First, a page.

New York to tighten data breach disclosure norms; US moves to secure energy grid from cyber-attacks

News by Bradley Barth and Teri Robinson

A new Act introduced in New York makes it mandatory for companies to disclose a data-breach incident even if an unauthorised person merely accesses the information

USA has wrapped up last month with two significant legal moves to tackle cyber-crime.

The New York State Legislature has passed 
The Stop Hacks and Improve Electronic Data Security (SHIELD) Act, which is intended to strengthen the state’s data security laws by more explicitly defining when and how businesses must notify the public and attorney general of a data breach incident.

The new act coincides with the US Senate approving the Securing Energy Infrastructure Act, which aims at securing the energy grid through collaboration with private industry by removing vulnerabilities that hackers could exploit.

"Our connectivity is a strength that, if left unprotected, can be exploited as a weakness," according to a release from senator Angus King, who introduced the bill along with senator Jim Risch. "This bill takes vital steps to improve our defenses, so the energy grid that powers our lives is not open to devastating attacks launched from across the globe."

If the bill becomes law, it would create a two-year pilot programme at the National Laboratories, USA, to explore new classes of vulnerabilities as well as study and test analog devices and other technology entities could use to isolate critical systems from cyberattacks.

It would also mandate a working group made up of representatives from federal government agencies, the energy industry, a state or regional energy agency, the National Laboratories and other groups to assess technology solutions offered by the National Laboratories and come up with a plan to isolate the grid from attacks.

The legislation seeks to define covered entities "as segments of the energy sector that have already been designated as entities where a cyber-security incident could result in catastrophic regional or national effects on public health or safety, economic security, or national security," the release said.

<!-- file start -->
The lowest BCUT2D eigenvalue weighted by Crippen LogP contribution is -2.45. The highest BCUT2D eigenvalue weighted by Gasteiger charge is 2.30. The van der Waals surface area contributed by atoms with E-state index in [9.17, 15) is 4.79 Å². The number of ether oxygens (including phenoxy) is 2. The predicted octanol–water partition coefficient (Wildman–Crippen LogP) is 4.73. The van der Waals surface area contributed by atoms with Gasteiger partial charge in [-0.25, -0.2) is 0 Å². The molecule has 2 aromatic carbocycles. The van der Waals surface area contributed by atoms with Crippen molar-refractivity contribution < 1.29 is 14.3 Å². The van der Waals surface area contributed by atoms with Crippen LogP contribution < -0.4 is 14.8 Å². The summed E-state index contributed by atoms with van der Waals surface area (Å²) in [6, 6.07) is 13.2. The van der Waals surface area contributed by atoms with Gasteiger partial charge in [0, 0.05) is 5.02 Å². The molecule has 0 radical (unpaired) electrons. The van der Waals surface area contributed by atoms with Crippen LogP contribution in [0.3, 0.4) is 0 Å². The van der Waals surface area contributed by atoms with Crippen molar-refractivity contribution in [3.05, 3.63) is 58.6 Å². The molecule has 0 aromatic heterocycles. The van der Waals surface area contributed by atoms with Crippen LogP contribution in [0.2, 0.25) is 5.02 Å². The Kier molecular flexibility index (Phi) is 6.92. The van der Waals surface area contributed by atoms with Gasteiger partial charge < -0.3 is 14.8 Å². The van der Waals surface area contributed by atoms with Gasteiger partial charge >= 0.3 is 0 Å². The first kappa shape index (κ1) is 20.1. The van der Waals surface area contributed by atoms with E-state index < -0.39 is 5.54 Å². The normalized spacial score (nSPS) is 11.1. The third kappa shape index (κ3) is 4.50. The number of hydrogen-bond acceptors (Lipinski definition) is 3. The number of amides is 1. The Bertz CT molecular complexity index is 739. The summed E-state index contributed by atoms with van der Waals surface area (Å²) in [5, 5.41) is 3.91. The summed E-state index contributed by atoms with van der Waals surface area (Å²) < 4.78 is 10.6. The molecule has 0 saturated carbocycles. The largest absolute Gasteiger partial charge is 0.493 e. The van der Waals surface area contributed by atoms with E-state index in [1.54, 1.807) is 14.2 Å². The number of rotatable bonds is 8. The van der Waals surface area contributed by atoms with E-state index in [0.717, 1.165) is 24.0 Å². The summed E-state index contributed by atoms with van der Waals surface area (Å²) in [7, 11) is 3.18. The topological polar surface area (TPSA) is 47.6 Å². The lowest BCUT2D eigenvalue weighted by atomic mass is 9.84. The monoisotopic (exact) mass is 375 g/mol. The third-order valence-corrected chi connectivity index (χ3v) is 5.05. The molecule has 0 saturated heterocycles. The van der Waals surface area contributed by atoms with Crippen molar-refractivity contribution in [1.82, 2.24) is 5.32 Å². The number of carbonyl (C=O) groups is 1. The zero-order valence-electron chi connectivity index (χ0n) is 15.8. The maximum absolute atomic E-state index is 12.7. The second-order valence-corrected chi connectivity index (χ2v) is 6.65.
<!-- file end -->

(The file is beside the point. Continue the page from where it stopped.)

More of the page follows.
Meanwhile, the proposed legislation in  New York, introduced by state senator Kevin Thomas and assembly member Michael DenDekker, now sits on the desk of governor Andrew Cuomo, awaiting his signature.

Under current law, businesses in the US financial capital must disclose a breach only when it is reasonably believed that an unauthorised person acquires certain personal and private information. But SHIELD would lower the threshold so that the reasonable belief that someone merely accessed the information is enough to require a notification.

"This distinction could be especially significant in the ransomware context in which private information may not be stolen, but nonetheless may be accessed in a way that would now constitute a data breach and may trigger notification obligations," explained Joseph Moreno, a partner in Cadwalader, Wickersham & Taft LLP’s White Collar Defense and Investigations Group, in an analysis posted by Mondaq.

Moreover, the new law would vastly expand the pool of companies that must follow these notification regulations. Current law applies only to parties conducting business in New York, but under SHIELD, any entity that deals in private info of New York residents must comply.

SHIELD also would add biometric information, as well as email addresses in combination with corresponding passwords or knowledge-based answers, to the list of private data that would require notification, if accessed alongside users’ personal information.

The legislation, which was passed on 17 June, also states that "any person of business that owns or licenses computerized data which includes private information of a resident of New York shall develop, implement and maintain reasonable safeguards to protect the security, confidentiality and integrity of the private information…"

Examples of technical safeguards include solutions that allow individuals or organisations to assess risk in network design, software and data management, and detect, prevent and respond to attacks. Examples of physical safeguards include secure processes for information storage and disposal; intrusion detection, prevention and response; and data disposal.

SHIELD also specifies that small businesses will be held to data security standards that are reasonable based on their size and complexity, the nature of their activities, and the sensitivity of the data they collect.

"Consumers deserve the peace of mind that their private information is secure," said attorney general Letitia James in a recent press release. "This bill is an important step forward providing greater protection for consumer’s private information and holding companies accountable for securing that data."

"It is critical that our laws keep pace with the rapidly changing world of technology," said state senator Thomas in the same release. "I am proud to announce the passage of the SHIELD Act… as it will allow for increased accountability and diligence in regards to consumer privacy. Now more than ever, it is important that businesses protect the private information of the consumers they serve."

"This bill will ensure that businesses across the state dutifully guard consumer data and will enable the attorney general’s Office to take the appropriate measures quickly and effectively in case of a breach," added assembly member DenDekker in the release. "With the passing of the SHIELD Act, consumers’ private information will be more secure than ever."

This article was originally published on SC Media US.

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